The kinetic theory approach is suitable for studying transport properties of dilute systems. Here one assumes that the system is characterized by a distribution function which gives the phase space probability density of the particles making up the fluid. Except during collisions, these (on-shell) particles are assumed to propagate classically with well-defined position, momenta, and energy. It is possible to obtain the nonequilibrium distribution function by solving the transport equation in the hydrodynamic regime by expanding the distribution function in a local equilibrium part along with nonequilibrium corrections. This expansion in terms of gradients of the velocity field is used to linearize the transport equation. The coefficients of expansion which are related to the transport coefficients satisfy linear integral equations. The standard method of solution involves the use of polynomial functions to reduce these integral equations to algebraic ones.

The evolution of the phase space distribution of the pions is governed by the (transport) equation:

For small deviation from local equilibrium, we write, in the first Chapman-Enskog approximation,

and the functions

Note that the differential cross-section which appears in the denominator is the dynamical input in the expressions for

The strong interaction dynamics of the pions enters the collision integrals through the cross-section. In Figure

The

To get a handle on the dynamics, we now evaluate the

The integrated cross-section, after ignoring the

After this normalisation to data, we now turn to the in-medium cross-section by introducing the effective propagator for the

As discussed in Section

The in-medium cross-section is now obtained by using the full

We plot

The shear viscosity as a function of temperature in the Chapman-Enskog approximation. The dash-dotted line indicates use of the vacuum cross-section, and the dashed and solid lines correspond to in-medium cross-section for the

We noted in Section

The shear viscosity as a function of temperature in the relaxation time approximation. The dash-dotted and solid lines correspond to the use of in-medium cross-sections in (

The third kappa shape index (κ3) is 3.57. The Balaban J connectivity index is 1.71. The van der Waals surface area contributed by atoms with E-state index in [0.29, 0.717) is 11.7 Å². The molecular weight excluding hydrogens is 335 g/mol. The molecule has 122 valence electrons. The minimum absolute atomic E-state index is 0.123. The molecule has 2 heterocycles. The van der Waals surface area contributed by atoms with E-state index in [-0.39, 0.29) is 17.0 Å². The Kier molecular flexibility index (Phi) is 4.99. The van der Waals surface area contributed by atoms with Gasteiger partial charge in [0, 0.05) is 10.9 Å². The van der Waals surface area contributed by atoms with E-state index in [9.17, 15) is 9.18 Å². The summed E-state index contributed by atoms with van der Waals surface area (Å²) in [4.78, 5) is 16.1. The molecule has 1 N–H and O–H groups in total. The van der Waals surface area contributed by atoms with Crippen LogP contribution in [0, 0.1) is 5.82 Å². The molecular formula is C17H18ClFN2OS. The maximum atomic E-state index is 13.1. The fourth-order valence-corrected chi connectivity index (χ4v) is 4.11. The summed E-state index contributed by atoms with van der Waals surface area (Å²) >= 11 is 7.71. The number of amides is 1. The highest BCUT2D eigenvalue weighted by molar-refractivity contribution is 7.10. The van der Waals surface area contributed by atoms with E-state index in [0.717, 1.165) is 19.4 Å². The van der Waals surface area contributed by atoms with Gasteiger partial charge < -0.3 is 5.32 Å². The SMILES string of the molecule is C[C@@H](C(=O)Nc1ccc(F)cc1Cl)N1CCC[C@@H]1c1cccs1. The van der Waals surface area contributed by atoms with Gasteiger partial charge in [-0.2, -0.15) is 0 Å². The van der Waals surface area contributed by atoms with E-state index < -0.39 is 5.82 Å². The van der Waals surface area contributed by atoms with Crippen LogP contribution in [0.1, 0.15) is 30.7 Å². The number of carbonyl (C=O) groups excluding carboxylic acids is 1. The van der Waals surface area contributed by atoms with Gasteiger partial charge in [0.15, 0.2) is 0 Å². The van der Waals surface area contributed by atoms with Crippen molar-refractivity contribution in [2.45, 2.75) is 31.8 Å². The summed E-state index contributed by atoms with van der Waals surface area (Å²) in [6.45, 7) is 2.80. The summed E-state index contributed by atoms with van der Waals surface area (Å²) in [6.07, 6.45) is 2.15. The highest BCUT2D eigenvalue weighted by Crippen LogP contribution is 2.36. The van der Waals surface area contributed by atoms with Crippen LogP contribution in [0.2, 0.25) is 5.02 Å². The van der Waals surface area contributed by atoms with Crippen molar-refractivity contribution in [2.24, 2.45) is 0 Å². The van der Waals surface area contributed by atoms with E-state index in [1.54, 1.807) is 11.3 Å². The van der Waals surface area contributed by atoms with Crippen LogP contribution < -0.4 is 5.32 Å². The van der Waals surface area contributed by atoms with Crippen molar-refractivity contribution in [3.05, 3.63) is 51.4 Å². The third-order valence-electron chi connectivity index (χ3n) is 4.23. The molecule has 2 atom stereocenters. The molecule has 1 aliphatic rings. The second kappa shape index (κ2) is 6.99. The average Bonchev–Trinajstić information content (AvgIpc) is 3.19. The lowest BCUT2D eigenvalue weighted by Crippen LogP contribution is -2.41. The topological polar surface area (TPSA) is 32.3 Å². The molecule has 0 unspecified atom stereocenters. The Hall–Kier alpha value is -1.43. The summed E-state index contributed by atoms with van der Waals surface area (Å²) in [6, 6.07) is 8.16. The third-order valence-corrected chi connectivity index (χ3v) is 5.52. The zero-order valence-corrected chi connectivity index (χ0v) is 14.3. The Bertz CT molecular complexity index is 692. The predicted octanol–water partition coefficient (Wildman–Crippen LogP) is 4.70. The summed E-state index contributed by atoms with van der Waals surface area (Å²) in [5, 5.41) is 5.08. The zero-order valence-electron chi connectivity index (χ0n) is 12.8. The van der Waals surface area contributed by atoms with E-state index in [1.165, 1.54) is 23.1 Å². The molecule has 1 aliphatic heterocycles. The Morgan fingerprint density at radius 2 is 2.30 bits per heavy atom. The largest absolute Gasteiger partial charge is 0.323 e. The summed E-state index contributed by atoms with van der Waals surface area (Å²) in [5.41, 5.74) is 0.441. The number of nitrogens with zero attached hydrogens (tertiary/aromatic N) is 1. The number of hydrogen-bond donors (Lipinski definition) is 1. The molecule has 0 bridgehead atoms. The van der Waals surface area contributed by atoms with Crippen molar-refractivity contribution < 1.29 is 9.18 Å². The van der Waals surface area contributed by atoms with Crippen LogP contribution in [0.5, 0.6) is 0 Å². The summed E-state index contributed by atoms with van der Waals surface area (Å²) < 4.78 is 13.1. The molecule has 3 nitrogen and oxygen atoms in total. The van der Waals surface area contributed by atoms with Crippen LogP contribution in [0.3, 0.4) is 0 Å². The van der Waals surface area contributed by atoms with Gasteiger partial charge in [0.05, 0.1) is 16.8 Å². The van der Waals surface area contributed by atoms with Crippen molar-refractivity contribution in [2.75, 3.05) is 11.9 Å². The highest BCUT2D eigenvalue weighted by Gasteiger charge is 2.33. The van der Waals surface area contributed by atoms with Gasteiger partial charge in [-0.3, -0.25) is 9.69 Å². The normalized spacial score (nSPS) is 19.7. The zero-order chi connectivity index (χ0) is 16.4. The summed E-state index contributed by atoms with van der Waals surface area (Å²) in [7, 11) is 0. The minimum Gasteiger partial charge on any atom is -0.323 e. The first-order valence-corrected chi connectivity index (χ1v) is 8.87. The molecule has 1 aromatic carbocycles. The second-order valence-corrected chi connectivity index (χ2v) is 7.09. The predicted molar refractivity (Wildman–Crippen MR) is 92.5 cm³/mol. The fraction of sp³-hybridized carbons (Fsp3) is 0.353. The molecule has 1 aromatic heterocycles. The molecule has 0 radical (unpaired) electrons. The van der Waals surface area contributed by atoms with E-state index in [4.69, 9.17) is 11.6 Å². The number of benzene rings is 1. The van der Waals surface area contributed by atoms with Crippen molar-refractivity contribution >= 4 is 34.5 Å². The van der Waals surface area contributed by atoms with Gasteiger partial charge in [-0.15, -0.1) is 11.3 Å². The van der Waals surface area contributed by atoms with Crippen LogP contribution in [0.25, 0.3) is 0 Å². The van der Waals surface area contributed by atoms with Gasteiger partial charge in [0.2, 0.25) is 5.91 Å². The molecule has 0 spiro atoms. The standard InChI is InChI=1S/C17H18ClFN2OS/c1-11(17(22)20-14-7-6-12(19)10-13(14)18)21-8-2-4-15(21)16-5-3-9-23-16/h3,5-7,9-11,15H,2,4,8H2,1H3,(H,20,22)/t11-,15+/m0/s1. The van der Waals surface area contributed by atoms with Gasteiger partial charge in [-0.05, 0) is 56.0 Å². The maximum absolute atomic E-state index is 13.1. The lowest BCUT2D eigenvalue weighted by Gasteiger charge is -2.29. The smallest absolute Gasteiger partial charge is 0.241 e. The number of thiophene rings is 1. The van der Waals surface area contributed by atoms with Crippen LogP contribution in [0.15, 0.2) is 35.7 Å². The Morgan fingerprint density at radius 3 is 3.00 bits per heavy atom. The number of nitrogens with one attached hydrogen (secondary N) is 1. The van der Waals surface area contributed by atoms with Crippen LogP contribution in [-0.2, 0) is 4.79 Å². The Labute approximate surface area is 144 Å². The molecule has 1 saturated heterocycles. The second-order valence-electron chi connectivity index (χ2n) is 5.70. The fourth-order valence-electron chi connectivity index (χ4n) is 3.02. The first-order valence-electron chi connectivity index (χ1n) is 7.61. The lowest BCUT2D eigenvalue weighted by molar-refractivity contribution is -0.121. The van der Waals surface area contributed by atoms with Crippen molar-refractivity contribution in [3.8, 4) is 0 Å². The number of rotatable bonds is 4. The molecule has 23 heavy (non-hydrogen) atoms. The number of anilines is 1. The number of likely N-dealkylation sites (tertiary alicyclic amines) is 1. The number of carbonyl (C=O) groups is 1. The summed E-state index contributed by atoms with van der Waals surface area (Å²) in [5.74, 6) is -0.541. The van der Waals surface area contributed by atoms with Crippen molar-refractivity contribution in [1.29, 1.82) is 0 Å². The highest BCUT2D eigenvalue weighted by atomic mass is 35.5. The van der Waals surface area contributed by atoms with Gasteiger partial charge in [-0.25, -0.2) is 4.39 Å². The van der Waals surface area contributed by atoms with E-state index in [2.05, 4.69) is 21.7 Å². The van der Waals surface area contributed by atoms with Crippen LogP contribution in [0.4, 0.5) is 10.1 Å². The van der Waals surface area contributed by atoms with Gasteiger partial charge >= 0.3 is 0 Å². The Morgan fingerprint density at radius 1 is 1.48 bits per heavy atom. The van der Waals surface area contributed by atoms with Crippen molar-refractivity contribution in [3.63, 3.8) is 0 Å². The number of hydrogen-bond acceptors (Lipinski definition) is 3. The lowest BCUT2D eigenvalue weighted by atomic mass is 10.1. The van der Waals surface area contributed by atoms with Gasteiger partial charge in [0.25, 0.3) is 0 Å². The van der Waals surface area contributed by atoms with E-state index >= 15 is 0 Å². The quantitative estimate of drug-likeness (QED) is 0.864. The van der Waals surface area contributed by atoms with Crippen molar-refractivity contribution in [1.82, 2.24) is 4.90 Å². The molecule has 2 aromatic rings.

In Figure

The bulk viscosity as a function of temperature for a chemically frozen pion gas. The dashed and solid lines correspond to the use of in-medium cross-sections in (

To summarize, we have calculated the shear viscosity coefficient of a pion gas in the real-time version of thermal field theory. It is simpler to the imaginary version in that we do not have to continue to imaginary time at any stage of the calculation. As an element in the theory of linear response, a transport coefficient is defined in terms of a retarded thermal two-point function of the components of the energy-momentum tensor. We derive Källen-Lehmann representation for any (bosonic) two-point function of both time-ordered and retarded types to get the relation between them. Once this relation is obtained, we can calculate the retarded function in the Feynman-Dyson framework of the perturbation theory.

Clearly the method is not restricted to transport coefficients. Any linear response leads to a retarded two-point function, which can be calculated in this way. Also quadratic response formulae have been derived in the real-time formulation [

We have also evaluated the viscous coefficients in the kinetic theory approach to leading order in the Chapman-Enskog expansion. Here we have incorporated an in-medium

The viscous coefficients and their temperature dependence could affect the quantitative estimates of signals of heavy ion collisions particularly where hydrodynamic simulations are involved. For example, it has been argued in [

The author gratefully acknowledges the contribution from his collaborators S. Mallik, S. Ghosh, and S. Mitra to various topics presented here.